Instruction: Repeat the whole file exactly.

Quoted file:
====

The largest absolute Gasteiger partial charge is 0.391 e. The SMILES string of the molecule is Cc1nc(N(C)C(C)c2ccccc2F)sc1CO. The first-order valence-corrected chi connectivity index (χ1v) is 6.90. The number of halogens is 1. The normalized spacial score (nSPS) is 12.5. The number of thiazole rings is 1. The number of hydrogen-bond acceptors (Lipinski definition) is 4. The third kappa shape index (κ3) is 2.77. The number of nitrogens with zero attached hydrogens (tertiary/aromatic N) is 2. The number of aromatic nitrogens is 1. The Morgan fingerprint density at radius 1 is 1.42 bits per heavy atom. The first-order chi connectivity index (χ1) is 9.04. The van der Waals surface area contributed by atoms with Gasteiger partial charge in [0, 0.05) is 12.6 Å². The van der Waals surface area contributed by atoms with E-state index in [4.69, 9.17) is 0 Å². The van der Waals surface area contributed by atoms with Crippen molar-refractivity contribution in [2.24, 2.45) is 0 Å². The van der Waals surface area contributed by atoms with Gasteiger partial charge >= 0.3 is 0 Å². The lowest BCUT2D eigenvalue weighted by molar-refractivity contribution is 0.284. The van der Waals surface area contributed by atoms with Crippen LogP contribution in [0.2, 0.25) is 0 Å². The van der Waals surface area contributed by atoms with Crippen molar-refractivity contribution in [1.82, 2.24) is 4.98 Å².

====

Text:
The largest absolute Gasteiger partial charge is 0.391 e. The SMILES string of the molecule is Cc1nc(N(C)C(C)c2ccccc2F)sc1CO. The first-order valence-corrected chi connectivity index (χ1v) is 6.90. The number of halogens is 1. The normalized spacial score (nSPS) is 12.5. The number of thiazole rings is 1. The number of hydrogen-bond acceptors (Lipinski definition) is 4. The third kappa shape index (κ3) is 2.77. The number of nitrogens with zero attached hydrogens (tertiary/aromatic N) is 2. The number of aromatic nitrogens is 1. The Morgan fingerprint density at radius 1 is 1.42 bits per heavy atom. The first-order chi connectivity index (χ1) is 9.04. The van der Waals surface area contributed by atoms with Gasteiger partial charge in [0, 0.05) is 12.6 Å². The van der Waals surface area contributed by atoms with E-state index in [4.69, 9.17) is 0 Å². The van der Waals surface area contributed by atoms with Crippen molar-refractivity contribution in [2.24, 2.45) is 0 Å². The van der Waals surface area contributed by atoms with Gasteiger partial charge >= 0.3 is 0 Å². The lowest BCUT2D eigenvalue weighted by molar-refractivity contribution is 0.284. The van der Waals surface area contributed by atoms with Crippen LogP contribution in [0.2, 0.25) is 0 Å². The van der Waals surface area contributed by atoms with Crippen molar-refractivity contribution in [1.82, 2.24) is 4.98 Å².